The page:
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Anglicans Online last updated 16 September 2018
24 June 1999
For those of us who have exercised any leadership in the British Churches during the past 23 years, Basil Hume has been our "Father Abbot". When we were puzzled about creating new ways of expressing our unity he proposed a weekend retreat together at Canterbury, and during the subsequent Swanwick conference he made the critical and decisive intervention.
There is a saintliness that seems to spring from rigorous self-discipline. His character did not suggest that kind of quality. About the self-discipline there could be no doubt. What was clearly evident was the humanity, the breadth, the naturalness. He was one of those rare spirits to whom grace seemed to be natural.
This enabled him to hold together without tension or pose qualities which divide personalities. There was dignity and a presence that lent moment to a pastoral visitation or the opening of a school or college. Yet he had an enviable informality which allowed him to skip into the Notting Hill Carnival and enjoy mingling among the crowds. It also gave to his residence an open-house feel which was denied to the occupant of embattled and historic Lambeth.
He cared about order and coherence. At the same time he kept contact with rebels and retained their affection and respect. He did not seem to need a general synod to exercise a listening leadership.
Those of us who have hung on the words of this clear-headed teacher or marvelled at the compassion of his pastoring would not have thought him an able administrator or a natural organiser; but there was more of the wily abbot about him than was generally thought I did not hesitate to tell him so. Very early in our relationship, when I was Bishop of St Albans, we allowed him to buy our convent of All Saints at London Colney for a modest sum and imagined we would see the archdiocese of Westminster drained by the burden of its maintenance. In fact his vision turned it into the pastoral centre on which we all depend and fight for places.
Many have appreciated the English face that he gave to the Catholic Church in England. Mention has been made of his reputation at Rome and the trust and affection in which he was held as president of the Council of European Bishops' Conferences and on the standing committee of the international Synod of Bishops. Both of us were at Assisi and afterwards in the Vatican in 1986 for the Day of Prayer for Peace. In Assisi we were bussed from church to basilica and shared the piquancy of the Universal Pontiff being last on the bus and having to stand, refusing to take a seat offered by the Cardinal.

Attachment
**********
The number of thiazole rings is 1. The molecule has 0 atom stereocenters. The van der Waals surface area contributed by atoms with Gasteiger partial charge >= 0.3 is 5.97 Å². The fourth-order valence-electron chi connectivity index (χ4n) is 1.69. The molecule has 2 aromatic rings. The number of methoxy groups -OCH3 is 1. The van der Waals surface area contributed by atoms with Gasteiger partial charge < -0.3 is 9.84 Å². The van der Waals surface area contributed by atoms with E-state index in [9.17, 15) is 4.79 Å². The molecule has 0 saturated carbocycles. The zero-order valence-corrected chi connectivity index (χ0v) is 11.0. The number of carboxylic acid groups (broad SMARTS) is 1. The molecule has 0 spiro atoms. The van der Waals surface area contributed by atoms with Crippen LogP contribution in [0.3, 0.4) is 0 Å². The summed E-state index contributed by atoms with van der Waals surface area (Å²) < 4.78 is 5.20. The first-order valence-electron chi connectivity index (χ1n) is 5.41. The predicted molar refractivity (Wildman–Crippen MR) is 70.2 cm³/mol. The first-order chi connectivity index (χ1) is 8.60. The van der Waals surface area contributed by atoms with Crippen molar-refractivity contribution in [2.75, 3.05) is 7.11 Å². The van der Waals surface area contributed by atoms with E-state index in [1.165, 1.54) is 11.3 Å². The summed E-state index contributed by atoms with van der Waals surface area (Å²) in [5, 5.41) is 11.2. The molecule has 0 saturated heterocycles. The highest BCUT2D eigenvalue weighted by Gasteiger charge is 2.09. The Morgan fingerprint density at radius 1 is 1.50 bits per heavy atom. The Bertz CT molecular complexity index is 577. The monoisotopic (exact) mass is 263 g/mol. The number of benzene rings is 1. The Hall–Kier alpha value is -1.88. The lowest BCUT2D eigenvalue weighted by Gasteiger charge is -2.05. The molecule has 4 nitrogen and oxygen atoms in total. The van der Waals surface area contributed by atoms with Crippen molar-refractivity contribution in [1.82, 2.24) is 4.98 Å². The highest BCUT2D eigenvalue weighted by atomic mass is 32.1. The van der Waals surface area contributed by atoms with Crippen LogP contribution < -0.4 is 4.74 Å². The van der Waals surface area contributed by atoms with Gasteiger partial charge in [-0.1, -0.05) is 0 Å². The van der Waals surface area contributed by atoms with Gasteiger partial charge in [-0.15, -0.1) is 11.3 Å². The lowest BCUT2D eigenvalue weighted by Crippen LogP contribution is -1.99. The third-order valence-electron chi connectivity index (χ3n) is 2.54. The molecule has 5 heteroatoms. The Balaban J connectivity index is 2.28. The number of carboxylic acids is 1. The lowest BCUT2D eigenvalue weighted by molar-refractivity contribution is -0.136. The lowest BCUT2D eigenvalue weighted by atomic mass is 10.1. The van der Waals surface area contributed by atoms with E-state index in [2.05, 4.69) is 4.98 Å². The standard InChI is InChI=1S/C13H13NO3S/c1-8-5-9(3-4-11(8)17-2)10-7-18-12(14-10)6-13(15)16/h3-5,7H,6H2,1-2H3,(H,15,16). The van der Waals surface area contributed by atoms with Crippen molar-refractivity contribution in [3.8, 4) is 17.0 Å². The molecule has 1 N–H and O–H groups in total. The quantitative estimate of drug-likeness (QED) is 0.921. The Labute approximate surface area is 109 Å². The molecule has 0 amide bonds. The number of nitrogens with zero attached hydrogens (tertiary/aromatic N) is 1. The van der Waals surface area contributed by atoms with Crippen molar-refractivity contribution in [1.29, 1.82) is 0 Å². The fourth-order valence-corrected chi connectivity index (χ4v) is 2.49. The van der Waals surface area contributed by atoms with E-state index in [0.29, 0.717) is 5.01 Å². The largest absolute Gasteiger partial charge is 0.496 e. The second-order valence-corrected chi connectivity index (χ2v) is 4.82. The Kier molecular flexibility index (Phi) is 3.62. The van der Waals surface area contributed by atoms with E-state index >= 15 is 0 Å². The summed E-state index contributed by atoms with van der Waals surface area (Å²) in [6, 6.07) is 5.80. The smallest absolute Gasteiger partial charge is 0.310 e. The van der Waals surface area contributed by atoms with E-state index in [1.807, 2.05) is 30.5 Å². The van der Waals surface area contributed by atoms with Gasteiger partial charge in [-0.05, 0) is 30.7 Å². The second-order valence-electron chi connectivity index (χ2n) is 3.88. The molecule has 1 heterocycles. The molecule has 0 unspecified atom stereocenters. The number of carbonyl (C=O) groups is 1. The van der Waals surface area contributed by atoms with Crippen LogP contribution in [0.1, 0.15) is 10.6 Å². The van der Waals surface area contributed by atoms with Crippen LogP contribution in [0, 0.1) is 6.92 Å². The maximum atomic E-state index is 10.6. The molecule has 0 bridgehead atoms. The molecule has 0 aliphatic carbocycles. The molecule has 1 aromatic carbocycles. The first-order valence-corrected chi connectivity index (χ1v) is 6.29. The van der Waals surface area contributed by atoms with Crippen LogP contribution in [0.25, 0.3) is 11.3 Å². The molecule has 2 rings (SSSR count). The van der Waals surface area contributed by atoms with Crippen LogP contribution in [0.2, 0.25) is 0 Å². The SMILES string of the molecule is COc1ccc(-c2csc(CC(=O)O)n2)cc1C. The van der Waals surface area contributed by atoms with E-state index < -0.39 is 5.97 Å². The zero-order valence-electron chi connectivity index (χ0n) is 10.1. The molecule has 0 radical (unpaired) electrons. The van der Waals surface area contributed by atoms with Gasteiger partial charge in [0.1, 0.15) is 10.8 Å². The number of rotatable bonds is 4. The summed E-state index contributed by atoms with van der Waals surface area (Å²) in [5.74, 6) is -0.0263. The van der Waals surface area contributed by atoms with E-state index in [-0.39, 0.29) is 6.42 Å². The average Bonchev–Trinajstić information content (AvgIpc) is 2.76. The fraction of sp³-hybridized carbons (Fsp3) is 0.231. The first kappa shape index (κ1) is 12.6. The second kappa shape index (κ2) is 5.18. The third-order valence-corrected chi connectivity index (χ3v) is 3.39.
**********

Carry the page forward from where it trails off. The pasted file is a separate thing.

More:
We both shared a devotion to Archbishop Oscar Romero, shot down in San Salvador as he celebrated Mass a few hours before my enthronement as archbishop. Our partnership on this began some years earlier, when the Catholic Institute for International Relations (CIIR) warned the Cardinal that the Government was about to sell surplus military equipment to El Salvador. He urged me to question the Government in the House of Lords. We did. The sale was called off.
On issues of race, or international aid, he was an ally and pace-maker, treating them as matters of principle equal for him to the inadmissibility of abortion. Peace and justice always had his ear and discriminating voice. Equally he did not shirk giving a lead about homelessness on his own doorstep.
I first set eyes on him at his consecration and enthronement in Westminster Cathedral. The shy monk went through all the liturgical movements dutifully and yet with an embarrassed modesty at being centre stage. Since that day he grew in grace to become one of the great spiritual leaders of our time, and without loss of that endearing shy modesty.
Nobody was ever less childish; but the childlike a happy trustfulness, a particular candour, commended by Our Lord for the Kingdom. . . . Ah, that is different!
A charming story has recently come my way. In 1978 there was a gathering of Benedictine monks and nuns from all the English houses, and many from France and Belgium, to sing vespers in the cathedral at Canterbury. The Cardinal and Archbishop Coggan were there and gave the blessing. At tea afterwards in the deanery, Thomas, the youngest son of the dean and then a small boy of about 10, knowing that Donald Coggan was soon to retire, asked Basil if he could not succeed him as the next Archbishop of Canterbury. The Cardinal knew how to take small boys seriously: "There is one solution, Thomas you must become Prime Minister and then you can appoint me."
It is hard for me to put into words how much he meant to me as a friend and an example.
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